The operation control circuit 22 generates a timing signal to perform an read operation, a write operation or a refresh operation, or the low power consumption state signal DPDS to the memory core 12, in accordance with the internal command signal (the read command, the write command, the low power consumption mode command, or the like) or a refresh command generated inside the semiconductor memory device 20. Further, when the read command or the write command, each of which is the internal command signal, and the refresh command generated inside are competitive, the operation control circuit 22 includes a (not-shown) arbiter arbitrating these commands. Note that the refresh command is generated periodically by a not-shown refresh timer.

The timing signal generated by the operation control circuit 22 is supplied to the memory core 12, the data input/output circuit 25 and the like. Further, the low power consumption state signal DPDS generated by the operation control circuit 22 is supplied to the booster power supply circuit 11, the bias generation circuit 13, the clamp circuit 15, and the like.

The address input circuit 23 receives an external address signal ADD via an address terminal to supply the external address signal ADD received to the address decoder 24. The address decoder 24 decodes the external address signal ADD supplied from the address input circuit 23 to output the decoded signal to the memory core 12.

In the read operation, the data input/output circuit 25 outputs the read data, which is transferred from the memory core 12 via a common data bus, as a data signal DAT via an external data terminal. Further, in the write operation, the data input/output circuit 25 receives a write data to be inputted as a data signal DAT via the external data terminal to transfer the write data received to the memory core 12 via the common data bus. The data input/output operation in the data input/output circuit 25 is performed based on the timing signal from the operation control circuit 22.

The booster power supply circuit 11 receives the low power consumption state signal DPDS from the operation control circuit 22, and when the low power consumption state signal DPDS is “L”, namely when it is not in the low power consumption mode, then the booster power supply circuit 11 boosts the power supply voltage VDD supplied from the not-shown power supply to increase the boost voltage VPP to be supplied to the memory core 12. Meanwhile, when the low power consumption state signal DPDS is “H”, namely it is in the low power consumption mode, the booster power supply circuit 11 stops its boosting operation of the power supply voltage VDD.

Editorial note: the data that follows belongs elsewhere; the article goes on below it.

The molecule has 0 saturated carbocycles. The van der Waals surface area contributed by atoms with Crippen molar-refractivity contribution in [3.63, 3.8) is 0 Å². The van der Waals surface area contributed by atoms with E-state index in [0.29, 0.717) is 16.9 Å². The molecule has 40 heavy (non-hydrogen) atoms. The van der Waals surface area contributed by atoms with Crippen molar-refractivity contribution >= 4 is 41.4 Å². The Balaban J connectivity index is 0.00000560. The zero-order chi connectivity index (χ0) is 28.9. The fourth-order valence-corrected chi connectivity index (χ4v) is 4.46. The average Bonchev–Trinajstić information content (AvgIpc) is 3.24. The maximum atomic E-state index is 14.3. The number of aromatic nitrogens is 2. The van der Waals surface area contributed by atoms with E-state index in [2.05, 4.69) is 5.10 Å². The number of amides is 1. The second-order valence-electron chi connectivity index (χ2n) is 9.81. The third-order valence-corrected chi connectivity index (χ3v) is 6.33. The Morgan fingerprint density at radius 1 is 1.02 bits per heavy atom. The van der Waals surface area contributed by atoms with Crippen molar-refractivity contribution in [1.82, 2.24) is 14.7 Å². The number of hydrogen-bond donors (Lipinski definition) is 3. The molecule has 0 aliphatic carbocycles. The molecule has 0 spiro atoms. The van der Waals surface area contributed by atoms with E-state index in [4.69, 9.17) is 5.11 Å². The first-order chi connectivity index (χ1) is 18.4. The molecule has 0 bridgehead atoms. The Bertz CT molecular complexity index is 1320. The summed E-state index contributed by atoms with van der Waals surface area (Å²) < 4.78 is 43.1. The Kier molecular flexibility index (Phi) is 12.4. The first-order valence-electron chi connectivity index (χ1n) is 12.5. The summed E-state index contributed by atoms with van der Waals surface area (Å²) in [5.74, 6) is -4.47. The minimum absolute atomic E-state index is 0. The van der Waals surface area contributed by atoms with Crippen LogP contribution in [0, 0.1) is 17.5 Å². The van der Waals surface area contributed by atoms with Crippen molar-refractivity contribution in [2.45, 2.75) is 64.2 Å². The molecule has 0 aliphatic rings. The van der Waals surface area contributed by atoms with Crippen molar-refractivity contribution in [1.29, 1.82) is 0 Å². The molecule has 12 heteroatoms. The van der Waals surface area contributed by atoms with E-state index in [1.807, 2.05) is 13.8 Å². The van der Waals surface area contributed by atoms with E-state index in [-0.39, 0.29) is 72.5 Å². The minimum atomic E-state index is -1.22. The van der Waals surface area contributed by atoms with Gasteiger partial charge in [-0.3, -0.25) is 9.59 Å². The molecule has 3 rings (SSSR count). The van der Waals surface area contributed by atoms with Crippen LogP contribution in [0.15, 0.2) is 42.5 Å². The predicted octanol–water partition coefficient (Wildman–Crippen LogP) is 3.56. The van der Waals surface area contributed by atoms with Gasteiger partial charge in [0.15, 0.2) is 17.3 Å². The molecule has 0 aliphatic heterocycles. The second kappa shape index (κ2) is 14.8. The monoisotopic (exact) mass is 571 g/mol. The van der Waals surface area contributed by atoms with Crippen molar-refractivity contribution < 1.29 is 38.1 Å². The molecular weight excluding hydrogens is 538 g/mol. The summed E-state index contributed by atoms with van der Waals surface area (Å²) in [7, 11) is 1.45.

The memory core 12 is the memory core of the DRAM type and includes a memory cell array 26, a word decoder 27, a sense amplifier 28 and a column decoder 29. The memory cell array 26 includes a plurality of memory cells (dynamic memory cells) arranged in arrays, in which each cell includes a transfer transistor and a cell capacitor to memorize data. Further, the memory cell array 26 includes a word line connected to a gate of the transfer transistor in the each memory cell and a bit line connected to a data input/output node of the transfer transistor.

The word decoder 27 selects any word line from among a plurality of the word lines in accordance with a raw decoded signal of the decoded signal supplied. The sense amplifier 28 amplifies the signal amount of the data read from the memory cell via the bit line, for example, in the read operation. The column decoder 29 transmits the read data, which is read out to the bit line and amplified by the sense amplifier 28, to the common data bus or otherwise outputs a control signal controlling a column switch to transmit the write data supplied via the common data bus to the bit line, in accordance with a column decoded signal of the decoded signal supplied.

The stabilization capacitor 14 is to suppress the variation in the boost voltage VPP, and is composed of the plurality of cell capacitors C1, C2 connected in series between the supply line (power supply line) supplying the boost voltage VPP and the ground. The cell capacitors C1, C2 are formed, respectively, by using the same cell capacitor as used for the memory cell.

The bias generation circuit 13 receives the low power consumption state signal DPDS from the operation control circuit 22, and when the low power consumption state signal DPDS is “L” (it is not in the low power consumption mode), the bias generation circuit 13 controls the midpoint potential Vbias to be applied to the connection point of the cell capacitors C1, C2 of the stabilization capacitor 14 so that the voltages applied to the cell capacitors C1, C2 do not exceed the capacitor withstand voltages. Meanwhile, when the low power consumption state signal DPDS is “H” (it is in the low power consumption mode), the bias generation circuit 13 does not operate.

The clamp circuit 15 receives the low power consumption state signal DPDS from the operation control circuit 22 and does not operate when the low power consumption state signal DPDS is “L” (it is not in the low power consumption mode). Meanwhile, the clamp circuit 15 clamps the boost voltage VPP to the set value when the low power consumption state signal DPDS is “H” (it is in the low power consumption mode).